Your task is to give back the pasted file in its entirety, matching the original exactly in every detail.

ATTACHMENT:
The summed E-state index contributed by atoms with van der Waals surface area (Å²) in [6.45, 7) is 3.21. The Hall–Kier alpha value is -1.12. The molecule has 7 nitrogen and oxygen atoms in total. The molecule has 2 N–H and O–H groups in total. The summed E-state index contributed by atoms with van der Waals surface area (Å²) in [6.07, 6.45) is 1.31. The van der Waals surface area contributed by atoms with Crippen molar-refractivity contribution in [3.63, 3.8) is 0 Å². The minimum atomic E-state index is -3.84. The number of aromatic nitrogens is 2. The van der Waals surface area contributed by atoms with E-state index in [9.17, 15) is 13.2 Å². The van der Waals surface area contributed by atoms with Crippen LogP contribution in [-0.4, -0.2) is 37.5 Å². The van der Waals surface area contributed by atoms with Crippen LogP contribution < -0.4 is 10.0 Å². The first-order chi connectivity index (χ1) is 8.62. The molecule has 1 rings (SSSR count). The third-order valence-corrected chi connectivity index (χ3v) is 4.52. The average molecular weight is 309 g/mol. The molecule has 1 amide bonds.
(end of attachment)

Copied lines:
The summed E-state index contributed by atoms with van der Waals surface area (Å²) in [6.45, 7) is 3.21. The Hall–Kier alpha value is -1.12. The molecule has 7 nitrogen and oxygen atoms in total. The molecule has 2 N–H and O–H groups in total. The summed E-state index contributed by atoms with van der Waals surface area (Å²) in [6.07, 6.45) is 1.31. The van der Waals surface area contributed by atoms with Crippen molar-refractivity contribution in [3.63, 3.8) is 0 Å². The minimum atomic E-state index is -3.84. The number of aromatic nitrogens is 2. The van der Waals surface area contributed by atoms with E-state index in [9.17, 15) is 13.2 Å². The van der Waals surface area contributed by atoms with Crippen LogP contribution in [-0.4, -0.2) is 37.5 Å². The van der Waals surface area contributed by atoms with Crippen LogP contribution < -0.4 is 10.0 Å². The first-order chi connectivity index (χ1) is 8.62. The molecule has 1 rings (SSSR count). The third-order valence-corrected chi connectivity index (χ3v) is 4.52. The average molecular weight is 309 g/mol. The molecule has 1 amide bonds.